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I need to file a 1120-C for my small corporation. I appear

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I need to file a 1120-C for my small corporation. I appear to be a qualifying taxpayer and a qualifying small business taxpayer as my gross receipts are under $1 million.

I would like to be a cash basis taxpayer with no inventory to track, even though at any period of time I may have some inventory.

Can I use cash basis instead of accrual accounting, must I file an 1125-A with the 1120-C, and do I just show the beginning and ending inventory as 0.

Welcome to Just Answer. I am here to help you resolve your tax and finance concerns. Please feel free to ask anytime you need extra help.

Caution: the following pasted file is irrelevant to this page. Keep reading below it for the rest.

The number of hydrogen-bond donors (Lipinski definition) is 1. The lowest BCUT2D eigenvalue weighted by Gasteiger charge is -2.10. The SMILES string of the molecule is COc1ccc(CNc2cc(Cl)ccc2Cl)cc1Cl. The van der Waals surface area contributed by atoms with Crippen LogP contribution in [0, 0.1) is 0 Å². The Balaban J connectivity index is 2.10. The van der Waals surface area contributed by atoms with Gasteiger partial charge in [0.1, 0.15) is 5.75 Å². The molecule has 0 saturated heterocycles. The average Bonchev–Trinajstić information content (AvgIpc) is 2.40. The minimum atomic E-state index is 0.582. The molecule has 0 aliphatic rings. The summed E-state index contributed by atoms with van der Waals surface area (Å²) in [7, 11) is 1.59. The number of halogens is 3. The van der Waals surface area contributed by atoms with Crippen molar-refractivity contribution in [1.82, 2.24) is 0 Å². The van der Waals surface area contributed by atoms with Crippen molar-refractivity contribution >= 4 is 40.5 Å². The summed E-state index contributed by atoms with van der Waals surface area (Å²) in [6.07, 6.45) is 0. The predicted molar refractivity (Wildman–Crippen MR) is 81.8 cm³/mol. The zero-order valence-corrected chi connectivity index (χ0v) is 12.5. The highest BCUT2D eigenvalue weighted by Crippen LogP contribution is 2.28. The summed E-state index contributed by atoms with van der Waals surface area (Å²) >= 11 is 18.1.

The relevant phrase here (and often used) is: If inventory is a material component in the periodic determination of income, then inventory records must be maintained. Unfortunately, there is no exception for cash basis entities. This means that if you maintain more than a few days of inventory on hand you must keep inventory records and report opening and ending inventories, along with purchases, using form 1125-A. The difference between cash and accrual basis accounting methods lies in the recording of income and expenses but inventory itself is an asset. Therefore, you will need to report inventories. You have the choice of using cost, lower of cost or market, and a very few other methods to determine inventory values but, once a method is selected it must be used consistently year after year. The same holds true for accounting methods. Thus, if you elect cash or accrual basis you are required to continue with that unless certain conditions are satisfied to make a switch. You can read about changing accounting methods at

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